Margarete Lihotzky: social architecture beyond the Frankfurt kitchen

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Margarete Lihotzky

Margarete Schütte-Lihotzky (1897-2000) was the first female Austrian architect, known primarily for the design of the Frankfurt' Kitchen in 1927.

She was born on January 23, 1897 in Vienna. From 1915 to 1919, she studied as the first woman at the School of Applied Arts Architecture in Vienna with Oskar Strnad and Heinrich Tessenow. This was followed by several assignments for the construction of houses, gardens and kindergartens. In 1926 she was transferred by Ernst May to Frankfurt, where she displayed her famous Frankfurt kitchen in 1927. From 1930 to 1937, she was part of the May group as a specialist in buildings for children in Russia, after which she went into exile in Istanbul. When she entered Austria in 1940 as a member of a resistance movement, she was arrested and imprisoned until the end of the war. In 1945/46, he directed the Department of Institutions for Children of the Sofia Baudirektion. In the following years she received several commissionings in Austria, Cuba and Berlin.
'Every thinking woman must be aware of the delay that domestic methods still have, and she must recognize that they hinder her own development, and, therefore, also that of her family'. (Die Frankfurter Küche, page 16).

With these words, Margarete Schütte-Lihotzky presents her Frankfurt kitchen in 1927. Guided by the question of how to improve a woman's work by making suitable housing, she presents the model for our modern and equipped kitchen. Her kitchen would be installed in more than 10,000 apartments. A year earlier, Ernst May invited her to Frankfurt to work in the Construction Department, as a typist. In 1930, she followed a call to Moscow, again together with Ernst May and many other German architects, to plan the construction of new Russian industrial cities. Among other things, the German team was commissioned to build the city of Magnitogorsk. Schütte-Lihotzky herself was employed as an expert in buildings for children. In addition, she is represented in the Werkbundsiedlung in Vienna since 1932 with two houses.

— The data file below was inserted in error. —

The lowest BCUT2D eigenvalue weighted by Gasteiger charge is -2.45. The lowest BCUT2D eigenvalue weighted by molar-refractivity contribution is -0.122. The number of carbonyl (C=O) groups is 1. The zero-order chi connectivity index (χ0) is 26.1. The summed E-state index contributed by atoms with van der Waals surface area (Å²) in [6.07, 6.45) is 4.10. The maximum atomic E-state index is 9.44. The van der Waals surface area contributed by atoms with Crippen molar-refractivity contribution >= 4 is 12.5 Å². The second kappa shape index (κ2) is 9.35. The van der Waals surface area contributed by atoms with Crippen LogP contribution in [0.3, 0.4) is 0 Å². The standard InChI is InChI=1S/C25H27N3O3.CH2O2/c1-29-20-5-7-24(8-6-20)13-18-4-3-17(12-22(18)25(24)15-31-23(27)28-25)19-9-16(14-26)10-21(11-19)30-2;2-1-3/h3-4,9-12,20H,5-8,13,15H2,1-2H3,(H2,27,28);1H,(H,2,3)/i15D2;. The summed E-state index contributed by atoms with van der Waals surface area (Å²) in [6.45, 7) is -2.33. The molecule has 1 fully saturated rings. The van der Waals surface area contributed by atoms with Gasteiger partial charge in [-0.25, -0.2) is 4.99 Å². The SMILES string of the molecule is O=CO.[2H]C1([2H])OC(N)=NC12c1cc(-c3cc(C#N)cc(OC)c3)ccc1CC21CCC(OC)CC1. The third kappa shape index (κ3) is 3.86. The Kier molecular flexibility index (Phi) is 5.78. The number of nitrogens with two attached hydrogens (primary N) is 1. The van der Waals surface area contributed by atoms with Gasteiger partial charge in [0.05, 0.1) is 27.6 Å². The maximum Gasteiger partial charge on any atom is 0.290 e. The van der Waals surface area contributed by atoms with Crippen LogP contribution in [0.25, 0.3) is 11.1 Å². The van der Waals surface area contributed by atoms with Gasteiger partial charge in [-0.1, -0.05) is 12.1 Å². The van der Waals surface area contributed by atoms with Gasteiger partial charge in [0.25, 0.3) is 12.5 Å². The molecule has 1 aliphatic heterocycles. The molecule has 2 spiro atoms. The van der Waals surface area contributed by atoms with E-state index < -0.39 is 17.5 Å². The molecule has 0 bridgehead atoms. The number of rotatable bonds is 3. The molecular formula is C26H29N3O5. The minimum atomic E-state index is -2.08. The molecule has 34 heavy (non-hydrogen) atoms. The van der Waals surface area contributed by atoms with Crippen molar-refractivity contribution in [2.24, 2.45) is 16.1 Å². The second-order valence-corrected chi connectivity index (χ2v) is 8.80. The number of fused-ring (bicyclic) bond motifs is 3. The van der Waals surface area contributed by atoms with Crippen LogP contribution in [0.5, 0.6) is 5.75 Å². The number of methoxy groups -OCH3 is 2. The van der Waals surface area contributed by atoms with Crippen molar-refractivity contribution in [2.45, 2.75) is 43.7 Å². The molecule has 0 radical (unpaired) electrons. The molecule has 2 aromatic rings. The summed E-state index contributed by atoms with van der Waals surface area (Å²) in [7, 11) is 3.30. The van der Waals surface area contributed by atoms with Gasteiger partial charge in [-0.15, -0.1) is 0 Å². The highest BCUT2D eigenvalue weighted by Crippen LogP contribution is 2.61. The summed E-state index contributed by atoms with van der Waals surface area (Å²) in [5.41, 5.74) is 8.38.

In 1937 she left Russia and spent the next three years in Istanbul, where she became a member of an anti-fascist resistance movement and continued to design buildings for children.

In 1940 she was arrested in Austria and imprisoned until the end of the war. In 1947 she participated in the first CIAM conference in Zurich. Subsequently, she develops other facilities for children, including the famous but never executed modular system, a prefabricated system that can be combined in any configuration, for the city of Vienna. In 1956 she made study trips to China and in 1961 to Cuba.

She published "One million cities in China" in 1958, "Study area in life" in 1970 and  her "Memories of the resistance 1938-45" in 1981/82. In 1989 she received an honorary doctorate from the University of Graz and received the first prize at the Rietveld Academy in Amsterdam for her contribution to "allowing the majority of the population to have a better daily life" (Die Frankfurter Küche, page 58). In 1993, the Museum of Applied Arts in Vienna dedicated a large exhibition to her.

In 1977 she was awarded the Joliot Curie Medal for her achievements in the World Peace Movement, and in 1980 she received the Architecture Prize of the City of Vienna. In 1988 she was offered the Austrian Medal for Science and Art, but she rejected it, as it would have been presented by the then Austrian president, Kurt Waldheim, who had been accused of hiding his Nazi past. Years later, she accepted it.

Margarete Schütte-Lihotzky died on January 18, 2000 in Vienna.



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